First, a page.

AUSTIN (Nexstar) — As state senators prepare to decide the fate of Texas’ top law enforcement official, many of them face a recent history of political activity tying them to the defendant as GOP mega-donors work behind the scenes to tilt the scales.

PAC Pressure

In June, campaign finance records revealed the pro-Paxton “Defend Texas Liberty” political action committee donated $3 million to Lt. Gov. Dan Patrick, who will preside over the impeachment trial.

The donation immediately prompted condemnation from some senators and observers concerned about the influence of money in the quasi-judicial process.

“All of the support that we’ve ever given to elected officials after a session has been because they fought hard to deliver conservative policy results for Texans,” conservative activist and PAC leader Luke Macias said, framing the donation as a retroactive appreciation for the Senate’s conservative record rather than a push for favorable Paxton treatment.

Jonathan Stickland, the PAC’s president and former far-right legislator, implied the donation was intended to influence the trial.

“This is just the beginning. Wait till you see the next report,” Defending Texas Liberty founder Jonathan Stickland wrote on social media in July. “We will never stop. Ever. Grassroots conservatives will be heard.”

The PAC has further threatened to mount primary challenges against senators who vote to convict Paxton.

“Anyone that votes against Ken Paxton in this impeachment is risking their entire political career, and we will make sure that is the case,” Stickland said on former Trump strategist Steve Bannon’s program on Aug. 24.

“A vote to impeach Ken Paxton does put a senator against most of their Republican voters and on the side of Democrats, and that often does lead to them getting opposition from a very broad conservative coalition. Defend Texas Liberty PAC is often in that coalition,” Macias told Nexstar.

Campaign finance reports from Transparency USA show 95 percent of Defend Texas Liberty’s donations come from just two West Texas billionaires: Timm Dunn and Farris Wilks, who have long been far-right donors to Ken Paxton.

The PAC said they are not lobbying Lt. Gov. Patrick or the senators directly, rather, they are encouraging grassroots Republicans to urge their representatives to dismiss the articles of impeachment facing Paxton.

Dark Money

Virginia-based “San Jacinto 2023” spent $37,000 on ads urging voters to call their senators and tell them to “end the sham impeachment,” the Texas Tribune explained. The ads aired on Fox News at least once during the Republican presidential debate and targeted individual senators.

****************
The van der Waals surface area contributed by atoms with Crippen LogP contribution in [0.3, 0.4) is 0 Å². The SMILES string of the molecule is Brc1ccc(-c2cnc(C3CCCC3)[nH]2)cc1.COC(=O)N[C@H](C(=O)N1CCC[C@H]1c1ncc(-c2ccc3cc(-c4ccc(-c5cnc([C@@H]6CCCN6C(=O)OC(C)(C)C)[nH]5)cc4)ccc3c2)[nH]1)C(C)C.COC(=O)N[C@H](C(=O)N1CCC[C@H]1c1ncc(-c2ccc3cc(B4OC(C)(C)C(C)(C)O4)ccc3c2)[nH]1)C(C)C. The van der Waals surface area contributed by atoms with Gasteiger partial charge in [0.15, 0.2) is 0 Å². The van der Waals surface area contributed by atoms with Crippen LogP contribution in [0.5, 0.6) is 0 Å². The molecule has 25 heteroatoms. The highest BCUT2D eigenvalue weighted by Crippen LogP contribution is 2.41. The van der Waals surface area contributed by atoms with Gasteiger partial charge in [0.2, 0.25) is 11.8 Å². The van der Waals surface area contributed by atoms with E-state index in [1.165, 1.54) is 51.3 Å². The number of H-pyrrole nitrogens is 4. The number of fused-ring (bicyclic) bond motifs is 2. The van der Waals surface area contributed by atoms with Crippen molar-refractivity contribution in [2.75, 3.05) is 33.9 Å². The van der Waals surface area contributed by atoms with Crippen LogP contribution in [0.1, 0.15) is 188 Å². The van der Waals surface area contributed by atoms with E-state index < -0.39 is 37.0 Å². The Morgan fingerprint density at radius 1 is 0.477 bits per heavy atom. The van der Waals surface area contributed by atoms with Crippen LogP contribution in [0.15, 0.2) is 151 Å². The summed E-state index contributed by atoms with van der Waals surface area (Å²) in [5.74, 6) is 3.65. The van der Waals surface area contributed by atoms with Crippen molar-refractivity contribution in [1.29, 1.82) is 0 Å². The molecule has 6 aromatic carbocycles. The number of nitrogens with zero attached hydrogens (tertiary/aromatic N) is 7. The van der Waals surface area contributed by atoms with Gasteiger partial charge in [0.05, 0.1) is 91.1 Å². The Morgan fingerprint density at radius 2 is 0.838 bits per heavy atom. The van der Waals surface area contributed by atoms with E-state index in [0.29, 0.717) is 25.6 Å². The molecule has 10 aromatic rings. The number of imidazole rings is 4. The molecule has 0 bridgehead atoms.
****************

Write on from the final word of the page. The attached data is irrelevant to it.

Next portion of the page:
Donations from the ‘jury’

Senators themselves have also demonstrated a history of supporting, or defying, the attorney general.

As Nexstar first reported on Aug. 21, multiple senators have given thousands of dollars to Paxton’s campaign and his political rivals, prompting watchdog groups to question their impartiality.

According to Texas Ethics Commission records, Galveston-area state senator Mayes Middleton donated $300,000 to Louie Gohmert, the East Texas Congressman who ran to unseat Paxton in 2022. The donation came on Nov. 26, 2021 — just four days after Gohmert announced his campaign. Gohmert based his campaign on Paxton’s “improprieties,” often citing the Attorney General’s fraud and bribery accusations.

In June 2021, Midland Republican state senator Kevin Sparks donated $2,500 to Ken Paxton.

Across party lines, San Antonio state senator José Menéndez donated $1,000 to Rochelle Garza, the Democratic candidate for Attorney General in 2022, in Sep. 2022. That donation was made just two weeks before the general election.

Menendez’s office told Nexstar they would not be commenting on the matter, citing the gag order imposed on all parties to the impeachment proceedings. Neither Middleton nor Sparks responded to a request for comment.

Yet, all these senators will decide whether to remove Paxton from office. That is a departure from a standard applied by Republican appellate judge Marc Brown, who declined an offer to help preside over the trial due to a $250 he made to Eva Guzman in 2022.

Conflicts of interest

Two senators are on the list of witnesses whom Paxton prosecutors intend to call to the stand, while at least one has a clear connection to Paxton’s alleged mistress.

Sen. Bryan Hughes

East Texas Republican Bryan Hughes is implicated in the articles of impeachment. The House accuses the Paxton of asking Hughes to request a legal opinion from the Attorney General’s Office as a favor to Paxton ally and donor Nate Paul.

Sen. Donna Campbell

New Braunfels Republican Donna Campbell’s Senate office used to employ Laura Olson, the woman with whom Paxton allegedly had an extramarital affair. Olson is also listed as a witness.

Sen. Angela Paxton

North Texas Republican Angela Paxton is the defendant’s wife. She is also listed as a witness. Per the Senate’s trial rules, she is prohibited from voting on the fate of her husband. However, she will be required to be present for the trial.

By requiring her presence, the Senate effectively raises the barrier to convicting Paxton by one vote since conviction requires two-thirds of members.

Lt. Gov. Dan Patrick

Patrick’s campaign donated $250,000 to Paxton’s campaign in 2018, half of which was as a loan.

Patrick has maintained the Senate will conduct a fair and impartial trial, and the senators will weigh the evidence to make an independent determination of Paxton’s guilt or innocence.

“The citizens of Texas can count on the Senate of Texas to have a fair and just trial,” he said.